Oct 7 2012

Judgment of Age vs Wisdom of Experience

I regularly receive emails from my octogenarian father. Because he lives thousands of miles away and the emails are at very least confirmation that the man I’ve adored my whole life is alive and well enough to sit at his computer, I forgive the sometimes inflammatory contents promulgating attitudes that I find ignorant and offensive.
And I’ve also grown to appreciate how alienating the world can become as one ages. Looking in the mirror in the full light of day with my glasses on — an inadvertent act that occurs when I absentmindedly visit the bathroom having neglected to remove my reading glasses — this doesn’t make me feel half as old as noticing my lips pursed in silent disapproval of some revealing new fashion trend or unobserved social convention.
Judgment accrued through aging is not necessarily the same as wisdom born of experience. I’ve noticed in some of my elders, even those I admire, a tendency to censure the new just because it differs from the way it always was. Critical assessment can sometimes happen too quickly, on the basis of relatively little evidence, from only one source. Evolving social mores, changing immigration patterns, foreign religious beliefs — especially when linked by daily news reports and provocative columnists to terrorist acts — can render benign institutions or individuals frightening and dangerous.
I understand this, because I’m occasionally guilty of it myself. But recognizing its pitfalls gives me pause. Because I also notice how unexamined responses can, left unchecked, make an insular world even smaller and more limited. I’m reminded of research I read in the 1990s about the impact of a TV diet heavy on home invasions, serial killers and rape victims. Senior citizens with restricted mobility often became convinced that their safe suburban or rural communities were as threatening as the gang-infested neighbourhoods of Miami or Detroit.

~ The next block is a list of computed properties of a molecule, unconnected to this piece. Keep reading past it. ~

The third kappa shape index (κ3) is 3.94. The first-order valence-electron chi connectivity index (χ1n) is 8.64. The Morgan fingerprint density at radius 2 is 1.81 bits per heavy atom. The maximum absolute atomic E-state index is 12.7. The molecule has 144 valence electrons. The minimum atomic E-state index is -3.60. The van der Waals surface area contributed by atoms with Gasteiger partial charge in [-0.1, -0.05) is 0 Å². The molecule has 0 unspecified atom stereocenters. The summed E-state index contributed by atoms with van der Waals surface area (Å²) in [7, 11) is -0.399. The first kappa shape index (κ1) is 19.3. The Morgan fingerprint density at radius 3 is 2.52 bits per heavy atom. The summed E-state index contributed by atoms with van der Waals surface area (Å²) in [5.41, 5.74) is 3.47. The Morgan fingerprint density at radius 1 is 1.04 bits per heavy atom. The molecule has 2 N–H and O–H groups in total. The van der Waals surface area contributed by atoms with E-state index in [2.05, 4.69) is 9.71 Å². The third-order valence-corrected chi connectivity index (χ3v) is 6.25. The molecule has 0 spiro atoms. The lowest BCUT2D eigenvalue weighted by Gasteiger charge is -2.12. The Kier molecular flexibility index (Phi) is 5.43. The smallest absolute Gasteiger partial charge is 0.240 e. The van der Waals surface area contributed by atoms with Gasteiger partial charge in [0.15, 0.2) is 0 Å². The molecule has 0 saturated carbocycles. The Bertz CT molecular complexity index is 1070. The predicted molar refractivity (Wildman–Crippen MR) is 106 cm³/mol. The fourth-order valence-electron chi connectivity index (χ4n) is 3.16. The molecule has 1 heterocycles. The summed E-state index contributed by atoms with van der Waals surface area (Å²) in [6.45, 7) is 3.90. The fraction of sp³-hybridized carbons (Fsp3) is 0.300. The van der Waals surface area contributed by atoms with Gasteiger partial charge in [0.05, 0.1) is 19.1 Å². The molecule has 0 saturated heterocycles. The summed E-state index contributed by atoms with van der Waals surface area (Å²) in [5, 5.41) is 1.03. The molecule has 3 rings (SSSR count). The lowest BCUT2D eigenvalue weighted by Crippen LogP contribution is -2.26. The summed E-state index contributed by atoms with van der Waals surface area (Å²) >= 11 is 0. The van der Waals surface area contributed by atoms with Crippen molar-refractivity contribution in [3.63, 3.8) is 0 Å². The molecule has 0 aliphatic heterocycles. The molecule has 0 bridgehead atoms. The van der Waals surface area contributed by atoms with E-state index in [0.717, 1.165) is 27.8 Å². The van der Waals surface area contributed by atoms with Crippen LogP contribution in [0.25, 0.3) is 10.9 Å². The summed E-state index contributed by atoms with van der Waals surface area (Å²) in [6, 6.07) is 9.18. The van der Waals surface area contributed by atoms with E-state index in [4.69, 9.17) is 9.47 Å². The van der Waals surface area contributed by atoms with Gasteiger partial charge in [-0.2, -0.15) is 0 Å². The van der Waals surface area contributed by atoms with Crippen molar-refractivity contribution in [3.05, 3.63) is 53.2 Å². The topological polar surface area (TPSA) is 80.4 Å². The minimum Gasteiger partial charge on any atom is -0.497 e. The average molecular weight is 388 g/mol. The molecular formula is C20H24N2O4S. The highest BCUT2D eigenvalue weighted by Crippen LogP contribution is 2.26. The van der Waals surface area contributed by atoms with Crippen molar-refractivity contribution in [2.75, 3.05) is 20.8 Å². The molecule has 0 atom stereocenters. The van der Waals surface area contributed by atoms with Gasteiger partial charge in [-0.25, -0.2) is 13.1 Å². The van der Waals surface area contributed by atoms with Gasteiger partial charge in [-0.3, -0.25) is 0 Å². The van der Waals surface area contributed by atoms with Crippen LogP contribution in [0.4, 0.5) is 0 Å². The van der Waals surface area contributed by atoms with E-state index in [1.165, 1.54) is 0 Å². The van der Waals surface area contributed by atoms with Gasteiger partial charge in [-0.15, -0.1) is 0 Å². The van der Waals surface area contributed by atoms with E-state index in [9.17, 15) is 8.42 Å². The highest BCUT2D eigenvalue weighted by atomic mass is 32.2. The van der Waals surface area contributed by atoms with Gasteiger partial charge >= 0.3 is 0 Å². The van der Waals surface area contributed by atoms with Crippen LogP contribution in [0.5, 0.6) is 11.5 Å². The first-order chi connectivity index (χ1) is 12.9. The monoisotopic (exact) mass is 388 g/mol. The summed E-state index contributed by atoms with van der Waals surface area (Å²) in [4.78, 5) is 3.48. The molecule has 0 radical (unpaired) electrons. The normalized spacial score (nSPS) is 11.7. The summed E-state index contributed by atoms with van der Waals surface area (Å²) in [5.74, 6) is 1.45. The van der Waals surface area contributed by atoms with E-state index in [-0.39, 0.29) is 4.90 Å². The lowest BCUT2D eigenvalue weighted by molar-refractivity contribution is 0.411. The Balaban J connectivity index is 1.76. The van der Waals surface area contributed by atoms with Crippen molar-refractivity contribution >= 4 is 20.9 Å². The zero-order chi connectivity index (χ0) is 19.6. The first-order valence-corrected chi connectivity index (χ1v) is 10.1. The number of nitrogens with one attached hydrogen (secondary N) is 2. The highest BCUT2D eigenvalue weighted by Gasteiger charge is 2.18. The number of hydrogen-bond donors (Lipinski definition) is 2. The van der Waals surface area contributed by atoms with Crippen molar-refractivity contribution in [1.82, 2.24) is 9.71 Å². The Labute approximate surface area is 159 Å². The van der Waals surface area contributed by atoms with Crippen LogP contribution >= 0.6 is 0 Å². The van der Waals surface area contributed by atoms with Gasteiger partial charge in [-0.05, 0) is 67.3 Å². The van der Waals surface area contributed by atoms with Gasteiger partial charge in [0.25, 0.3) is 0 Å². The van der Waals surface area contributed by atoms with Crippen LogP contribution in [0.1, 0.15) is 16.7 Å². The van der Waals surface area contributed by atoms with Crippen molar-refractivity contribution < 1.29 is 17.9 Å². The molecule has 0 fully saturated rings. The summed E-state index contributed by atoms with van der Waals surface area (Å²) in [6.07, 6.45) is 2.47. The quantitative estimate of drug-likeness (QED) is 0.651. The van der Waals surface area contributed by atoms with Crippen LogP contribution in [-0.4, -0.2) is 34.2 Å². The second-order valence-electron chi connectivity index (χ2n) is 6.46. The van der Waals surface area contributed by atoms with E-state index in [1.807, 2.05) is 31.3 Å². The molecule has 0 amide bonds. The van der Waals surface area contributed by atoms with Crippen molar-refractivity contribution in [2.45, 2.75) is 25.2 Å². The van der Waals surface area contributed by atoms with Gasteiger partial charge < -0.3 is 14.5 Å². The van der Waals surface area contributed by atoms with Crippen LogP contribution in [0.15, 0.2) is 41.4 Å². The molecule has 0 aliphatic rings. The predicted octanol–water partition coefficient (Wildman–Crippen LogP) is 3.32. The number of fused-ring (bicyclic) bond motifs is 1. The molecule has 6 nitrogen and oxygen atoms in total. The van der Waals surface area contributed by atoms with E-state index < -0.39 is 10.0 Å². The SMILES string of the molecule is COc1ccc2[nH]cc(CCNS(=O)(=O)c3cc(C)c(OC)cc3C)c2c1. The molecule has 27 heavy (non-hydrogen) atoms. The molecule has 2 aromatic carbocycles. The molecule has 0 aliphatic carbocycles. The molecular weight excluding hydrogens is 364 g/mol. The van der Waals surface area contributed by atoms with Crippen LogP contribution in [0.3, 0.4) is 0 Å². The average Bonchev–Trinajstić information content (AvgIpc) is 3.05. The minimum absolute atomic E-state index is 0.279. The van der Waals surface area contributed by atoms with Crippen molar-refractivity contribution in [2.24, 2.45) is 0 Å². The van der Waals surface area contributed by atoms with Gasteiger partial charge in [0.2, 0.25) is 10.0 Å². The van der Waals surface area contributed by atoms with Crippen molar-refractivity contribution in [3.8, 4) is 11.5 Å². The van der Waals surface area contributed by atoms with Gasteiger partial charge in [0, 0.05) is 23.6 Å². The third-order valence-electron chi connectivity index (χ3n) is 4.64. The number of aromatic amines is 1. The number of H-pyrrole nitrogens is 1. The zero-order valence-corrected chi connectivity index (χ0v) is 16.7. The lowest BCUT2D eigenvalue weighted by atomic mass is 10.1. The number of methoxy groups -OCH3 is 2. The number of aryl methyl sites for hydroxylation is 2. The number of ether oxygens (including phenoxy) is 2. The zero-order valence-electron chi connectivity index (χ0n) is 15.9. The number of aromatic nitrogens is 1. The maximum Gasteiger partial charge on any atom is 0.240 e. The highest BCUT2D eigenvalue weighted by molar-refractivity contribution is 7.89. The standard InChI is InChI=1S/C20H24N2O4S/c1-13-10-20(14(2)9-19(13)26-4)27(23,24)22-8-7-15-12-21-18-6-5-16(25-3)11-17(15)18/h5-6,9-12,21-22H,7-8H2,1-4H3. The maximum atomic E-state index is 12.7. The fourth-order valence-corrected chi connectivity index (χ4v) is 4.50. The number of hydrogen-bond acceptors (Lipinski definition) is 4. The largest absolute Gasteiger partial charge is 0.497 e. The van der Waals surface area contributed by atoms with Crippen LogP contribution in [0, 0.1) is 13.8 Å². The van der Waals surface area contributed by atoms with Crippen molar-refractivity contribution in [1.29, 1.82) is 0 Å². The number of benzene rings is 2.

I don’t want to go — gently or otherwise — into that good night. So I appreciate that my life regularly exposes me to people and places, attitudes and experiences that force me to explore and challenge my expectations and assumptions.
In the meantime, I’m always delighted when one of my father’s forwarded emails contains a heartwarming story or gentle humour instead of a fear-inspired rant .
Like this one, for instance, which offered some relevant advice about aging:
Don’t worry about old age; it doesn’t last that long.
Good health is merely the slowest possible rate at which one can die.

May 29 2011

Making a case for laugh lines

Thank god I don’t travel in the same circles as Dominique Browning…

That was just one of the thoughts that occurred to me when reading her provocative and insightful piece, “The Case for Laugh Lines”, in today’s New York Times. Browning confessed that she’s often inclined to greet people she knows but barely recognizes by asking them who they are, as opposed to how they are. She claims that many of her acquaintances have erased the traces of identity, if not life, from their faces.

None of the people I see day-to-day appear to have engaged in serious Botox injections or collagen enhancements, let alone the more invasive skin tightening procedures apparently so prevalent in Hollywood, New York or Texas.

This is not to say that I can’t relate to the phenomenon Browning describes. I do know a couple of women whose faces have been so distorted by surgical interventions that I can no longer hear the words that come out of their mouths, so distracted am I by the damage to their ability to present authentically.

Browning cites an experience of watching a smart and passionate celebrity make the case for disarmament on TV, observing that the woman’s frozen-in-place face

…is grotesquely fascinating — and undermining. Before I know it, the interview is over. The medium overtook the message.

Diana Majury’s essay in I Feel Great About My Hands contains many insights, but one of these is especially relevant. Confessing her unhappiness with her own lines, she recounts how her boredom at a meeting one day led to a “wrinkle revelation” as she watched a similarly aged friend speak.

I looked at her lines and I loved them – they were signs of wisdom, life and learning; they were guides to her responses and emotions. They were entrancing. I stared at her for the rest of the meeting, interpreting its tone and outcome through the lines on my dear friend’s face. I enjoyed myself immensely and saw her, as I always have, as extremely beautiful.